Korean Unity Brightens Winter Olympics

The 2018 Pyeongchang Winter Olympics in South Korea opened February 9 with a great display of unity from both sides of the 38th Parallel. Andrew Carroll examines what this means for the games and beyond. 

North and South unite under a Korean flag of unity. Present at the Opening Ceremony were South Korean President Moon Jae-in and Kim Yo Jong, sister to Kim Jong Un.

The entrance of a joint Korean hockey team at the 2018 Winter Olympics in Pyeongchang, South Korea, likely came as a shock to many after the political tension and threats of nuclear war in the last year.

This is not the first time both countries have marched together in sporting events and it will likely not be the last.

The two rival nations of the Korean peninsula have been at odds ever since the Armistice Agreement following the end of the Korean War in 1953. Separated by the 38th Parallel, no peace treaty was ever signed and so a tense stalemate has existed for nearly 65 years.

Both nations, who have occasionally joined underneath a united Korean flag in various sporting events. The Olympics are traditionally and historically held under an international banner of peace which often helps thaw icy relations between rival nations.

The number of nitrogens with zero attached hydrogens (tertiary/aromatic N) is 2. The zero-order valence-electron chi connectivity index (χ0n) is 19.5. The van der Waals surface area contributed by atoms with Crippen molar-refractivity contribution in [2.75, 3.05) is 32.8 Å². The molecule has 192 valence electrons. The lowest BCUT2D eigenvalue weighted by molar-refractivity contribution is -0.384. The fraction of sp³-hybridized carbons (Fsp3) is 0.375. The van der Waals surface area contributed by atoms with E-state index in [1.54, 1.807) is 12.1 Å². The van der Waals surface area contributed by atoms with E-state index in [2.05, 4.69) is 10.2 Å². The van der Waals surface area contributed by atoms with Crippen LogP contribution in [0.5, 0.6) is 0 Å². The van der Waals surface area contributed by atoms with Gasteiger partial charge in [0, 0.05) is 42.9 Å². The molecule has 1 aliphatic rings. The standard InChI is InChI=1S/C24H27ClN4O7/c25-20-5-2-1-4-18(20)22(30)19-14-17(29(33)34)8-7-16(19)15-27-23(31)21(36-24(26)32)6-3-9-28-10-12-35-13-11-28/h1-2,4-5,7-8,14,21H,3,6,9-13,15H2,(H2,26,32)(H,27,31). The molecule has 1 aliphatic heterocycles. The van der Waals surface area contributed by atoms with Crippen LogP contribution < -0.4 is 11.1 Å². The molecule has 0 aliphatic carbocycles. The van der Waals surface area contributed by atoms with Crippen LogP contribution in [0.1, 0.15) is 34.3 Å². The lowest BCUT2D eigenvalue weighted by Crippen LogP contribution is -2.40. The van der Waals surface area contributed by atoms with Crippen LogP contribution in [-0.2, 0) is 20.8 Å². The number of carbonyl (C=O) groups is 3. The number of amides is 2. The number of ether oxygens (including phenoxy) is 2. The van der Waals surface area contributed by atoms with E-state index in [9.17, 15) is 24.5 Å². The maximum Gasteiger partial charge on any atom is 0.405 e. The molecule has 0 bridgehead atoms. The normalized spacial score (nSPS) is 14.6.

Both Korean teams have participated before – in the 2000 Sydney Olympics, in 2004 in Athens, and in 2006 in Torino, Italy – but most notably is the joint women’s ice hockey team. 12 players from North Korea were added to the South Korean team’s 23 strong roster.

However, the attendance by two high profile North Korean dignitaries could prove even more eventful.

Kim Yo Jong – younger sister to North Korean leader Kim Jong Un – will be attending the games along with influential North Korean official Kim Yong Nam. Yo Jong is the first of the immediate Kim family to set foot on South Korean soil and she has already met South Korean President Moon Jae-in at the Opening Ceremony.

Discussions of possible diplomatic meetings are already underway between both Northern and Southern politicians.

Though no firm statements have been made regarding future talks, others are eager to involve themselves in what is seen as the first step towards improving diplomatic relations in six decades.

United States Vice President Mike Pence implied he was willing to talk in what could be the first breakthrough in the decades long nuclear standoff between the North, South and the US.

With North Korea visible from the Olympic ski slopes, the South hopes for a degree of reconciliation that may lead to decommissioning talks on the road to a lasting peace between both nations.

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